Do you have a home office? What about an extra room or personal space in your household where you do a majority of your work from home? If so, it may be possible to receive a home office deduction. In order to do so, you must meet the requirements for qualification.
When operating a business out of your home, taxpayers can deduct specific expenses related solely to their trade or business. Originally, all employees could benefit from this deduction. Although, in 2017, the Tax Cuts and Jobs Act (TCJA) was signed and passed. This provision only allows for self-employed taxpayers, shareholders of corporations, or partners in partnerships to receive this deduction. For that reason, if you are self-employed, a shareholder, or a partner, you may qualify.
According to the IRS, your home office must be your “principal place of business” and it must meet their “exclusive and regular use” requirements. For example, if you have in-person meetings with patients, clients, or customers in your home in the normal course of business, you may qualify. If you have a home office and other office space elsewhere where you meet with clients, you will not qualify for the deduction as your home office is not your principal place of business. For the IRS’ exclusive and regular use requirements, the space in your home that you are using must be exclusive to your business. For example, if the home office is used for both business and creating jewelry, it does not qualify.
After determining that you qualify for this deduction, the next step is deciding whether to use your actual expenses, or the simplified method. Both of these methods are acceptable to the IRS and each have their own pros and cons.
Actual expenses, sometimes referred to as the regular method, requires the taxpayer to preserve strict records and keep receipts of all expenditures. These expenses may include mortgage interest, insurance, utilities, repairs, and depreciation. When using this method, deductions are based on the percentage of your home devoted to business use. For example, if your home is 1,500 square feet, and your office space is 150 square feet, 10% of your home is devoted to business use. Storage area in your home may also be included in this calculation, but only if it is exclusively used for your business purposes. Next, you must classify your expenses as direct, or indirect.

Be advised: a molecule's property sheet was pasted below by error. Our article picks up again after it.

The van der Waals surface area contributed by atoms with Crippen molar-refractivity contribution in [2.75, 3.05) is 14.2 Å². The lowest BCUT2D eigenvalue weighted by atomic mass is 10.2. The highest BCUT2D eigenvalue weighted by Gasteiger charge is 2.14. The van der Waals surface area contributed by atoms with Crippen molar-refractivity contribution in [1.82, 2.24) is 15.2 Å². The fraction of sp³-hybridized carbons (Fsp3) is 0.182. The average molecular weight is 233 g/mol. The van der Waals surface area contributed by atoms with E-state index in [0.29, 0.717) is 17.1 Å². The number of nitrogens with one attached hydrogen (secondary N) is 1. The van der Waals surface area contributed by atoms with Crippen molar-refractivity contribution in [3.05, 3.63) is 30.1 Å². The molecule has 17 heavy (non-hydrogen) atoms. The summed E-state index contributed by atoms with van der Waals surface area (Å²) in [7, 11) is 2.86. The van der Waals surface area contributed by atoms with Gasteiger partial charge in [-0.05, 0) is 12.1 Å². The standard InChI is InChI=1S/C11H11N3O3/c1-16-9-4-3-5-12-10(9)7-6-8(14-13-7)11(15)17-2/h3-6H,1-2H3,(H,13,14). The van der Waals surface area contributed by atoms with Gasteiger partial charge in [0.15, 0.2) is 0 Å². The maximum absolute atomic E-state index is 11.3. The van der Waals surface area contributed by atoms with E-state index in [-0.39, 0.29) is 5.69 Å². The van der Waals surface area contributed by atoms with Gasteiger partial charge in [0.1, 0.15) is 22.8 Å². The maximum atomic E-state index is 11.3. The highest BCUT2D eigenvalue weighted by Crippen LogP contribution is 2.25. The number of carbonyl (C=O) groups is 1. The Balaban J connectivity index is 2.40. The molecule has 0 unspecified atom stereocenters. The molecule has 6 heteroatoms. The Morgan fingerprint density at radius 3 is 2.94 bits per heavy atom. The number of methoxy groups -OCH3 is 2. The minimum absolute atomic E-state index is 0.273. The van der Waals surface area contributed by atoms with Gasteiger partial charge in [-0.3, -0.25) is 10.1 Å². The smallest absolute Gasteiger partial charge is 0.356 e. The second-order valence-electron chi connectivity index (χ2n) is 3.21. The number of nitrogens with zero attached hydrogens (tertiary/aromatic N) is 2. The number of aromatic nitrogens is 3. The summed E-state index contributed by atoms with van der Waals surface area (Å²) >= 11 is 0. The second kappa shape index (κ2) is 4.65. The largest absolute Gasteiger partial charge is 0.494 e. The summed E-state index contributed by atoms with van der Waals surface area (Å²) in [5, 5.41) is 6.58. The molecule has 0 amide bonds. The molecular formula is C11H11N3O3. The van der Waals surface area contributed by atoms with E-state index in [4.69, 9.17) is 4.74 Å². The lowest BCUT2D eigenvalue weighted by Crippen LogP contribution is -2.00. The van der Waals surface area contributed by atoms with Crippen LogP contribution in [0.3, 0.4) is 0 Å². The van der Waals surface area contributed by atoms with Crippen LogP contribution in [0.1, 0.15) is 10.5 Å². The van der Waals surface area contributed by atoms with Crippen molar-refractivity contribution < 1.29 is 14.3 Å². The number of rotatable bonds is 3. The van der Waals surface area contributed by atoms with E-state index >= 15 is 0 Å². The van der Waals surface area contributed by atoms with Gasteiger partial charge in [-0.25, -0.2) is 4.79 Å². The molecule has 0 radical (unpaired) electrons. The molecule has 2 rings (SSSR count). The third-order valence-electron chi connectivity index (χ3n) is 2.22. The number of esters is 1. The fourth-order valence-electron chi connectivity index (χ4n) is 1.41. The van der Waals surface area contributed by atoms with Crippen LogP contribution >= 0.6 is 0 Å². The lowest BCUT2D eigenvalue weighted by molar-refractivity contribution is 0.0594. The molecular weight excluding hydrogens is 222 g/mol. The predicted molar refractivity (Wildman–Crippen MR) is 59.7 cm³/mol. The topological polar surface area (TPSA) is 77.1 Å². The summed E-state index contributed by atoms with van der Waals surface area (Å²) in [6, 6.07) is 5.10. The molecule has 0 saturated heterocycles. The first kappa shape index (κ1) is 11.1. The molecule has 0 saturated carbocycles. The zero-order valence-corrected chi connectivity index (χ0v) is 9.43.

- Direct Expenses are expenses related to the business part of your home. For example, wall repairs in your home office would be a valid direct expense.
- Indirect Expenses are expenses related to the general upkeep of your home, such as the ones I mentioned above: mortgage interest, insurance, utilities, etc. These indirect expenses can be deducted based on the percentage of your home dedicated to business use. Using my example from earlier, if your home office is 10% of your home, you may be eligible to deduct 10% of these indirect expenses as a home office deduction.
The home office deduction cannot exceed your overall net income. If your deduction is not 100% utilized in the current tax year, it will be carried over into the next year.
Depreciation recapture occurs when you have taken depreciation on your home, and then you eventually sell the home. Although most of the gain may be excluded under the current home sale rules ($500,000 of gain excluded for a married couple, $250,000 for single) the amount you deducted as depreciation will be taxable. So, although you get a tax benefit when you take the home office, the depreciation portion may be taxable to you down the road.
Actual expenses have some calculation, allocation, and substantiation requirements that are complex and burdensome for small business owners. If this sounds relatable, the simplified method may be a better way of determining your home office deduction. An advantage while using this method is the ability to still deduct mortgage interest and real estate taxes for itemized deductions. With this method, your home will not be subject for depreciation recapture if you decide to sell.
For the simplified method, taxpayers would take the tax year’s prescribed rate multiplied to the allowable square footage of their home office. For the 2021 tax year, the IRS allows $5.00 per square foot of the home office up to 300 square feet. Using our example from earlier, if your office is 150 square feet, you would multiply 150 by $5.00, arriving at a total deduction of $750. An important thing to note is that you must choose between the simplified method or the regular method, you cannot utilize both at once. It is also important to note that the deduction from the simplified method cannot exceed the net income of the business. The simplified method does not allow for the carryover of any losses that are not utilized, meaning one cannot create a business loss.
Tax season is right around the corner. If you need a trusted tax advisor, gather your tax documents and create an appointment with ADKF, P.C. today and we can help you determine if you qualify for a home office deduction.